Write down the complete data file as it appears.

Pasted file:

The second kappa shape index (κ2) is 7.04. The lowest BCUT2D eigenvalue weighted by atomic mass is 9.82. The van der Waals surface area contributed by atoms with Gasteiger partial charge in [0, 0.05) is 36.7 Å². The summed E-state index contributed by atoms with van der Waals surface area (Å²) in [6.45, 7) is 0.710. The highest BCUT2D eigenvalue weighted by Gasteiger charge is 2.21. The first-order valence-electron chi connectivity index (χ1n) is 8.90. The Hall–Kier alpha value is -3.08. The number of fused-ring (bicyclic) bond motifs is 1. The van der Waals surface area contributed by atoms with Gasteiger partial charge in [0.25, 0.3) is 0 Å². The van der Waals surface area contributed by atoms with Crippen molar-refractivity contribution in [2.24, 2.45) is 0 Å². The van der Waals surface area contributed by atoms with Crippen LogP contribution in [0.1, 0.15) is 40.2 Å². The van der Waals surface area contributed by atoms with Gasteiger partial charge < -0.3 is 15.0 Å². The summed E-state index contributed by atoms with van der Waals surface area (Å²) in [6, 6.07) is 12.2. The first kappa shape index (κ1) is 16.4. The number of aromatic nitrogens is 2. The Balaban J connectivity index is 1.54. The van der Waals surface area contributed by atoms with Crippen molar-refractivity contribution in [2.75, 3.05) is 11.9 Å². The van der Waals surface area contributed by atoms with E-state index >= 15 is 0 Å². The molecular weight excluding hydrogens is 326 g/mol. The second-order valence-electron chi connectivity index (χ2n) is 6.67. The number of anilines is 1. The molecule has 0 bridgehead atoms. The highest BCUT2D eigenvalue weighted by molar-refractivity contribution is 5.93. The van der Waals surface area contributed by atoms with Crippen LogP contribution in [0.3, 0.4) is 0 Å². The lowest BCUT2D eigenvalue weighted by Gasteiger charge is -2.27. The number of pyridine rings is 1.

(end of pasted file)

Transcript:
The second kappa shape index (κ2) is 7.04. The lowest BCUT2D eigenvalue weighted by atomic mass is 9.82. The van der Waals surface area contributed by atoms with Gasteiger partial charge in [0, 0.05) is 36.7 Å². The summed E-state index contributed by atoms with van der Waals surface area (Å²) in [6.45, 7) is 0.710. The highest BCUT2D eigenvalue weighted by Gasteiger charge is 2.21. The first-order valence-electron chi connectivity index (χ1n) is 8.90. The Hall–Kier alpha value is -3.08. The number of fused-ring (bicyclic) bond motifs is 1. The van der Waals surface area contributed by atoms with Gasteiger partial charge in [0.25, 0.3) is 0 Å². The van der Waals surface area contributed by atoms with Crippen molar-refractivity contribution in [2.24, 2.45) is 0 Å². The van der Waals surface area contributed by atoms with Crippen LogP contribution in [0.1, 0.15) is 40.2 Å². The van der Waals surface area contributed by atoms with Gasteiger partial charge < -0.3 is 15.0 Å². The summed E-state index contributed by atoms with van der Waals surface area (Å²) in [6, 6.07) is 12.2. The first kappa shape index (κ1) is 16.4. The number of aromatic nitrogens is 2. The Balaban J connectivity index is 1.54. The van der Waals surface area contributed by atoms with Crippen molar-refractivity contribution in [2.75, 3.05) is 11.9 Å². The van der Waals surface area contributed by atoms with E-state index >= 15 is 0 Å². The molecular weight excluding hydrogens is 326 g/mol. The second-order valence-electron chi connectivity index (χ2n) is 6.67. The number of anilines is 1. The molecule has 0 bridgehead atoms. The highest BCUT2D eigenvalue weighted by molar-refractivity contribution is 5.93. The van der Waals surface area contributed by atoms with Crippen LogP contribution in [0.3, 0.4) is 0 Å². The lowest BCUT2D eigenvalue weighted by Gasteiger charge is -2.27. The number of pyridine rings is 1.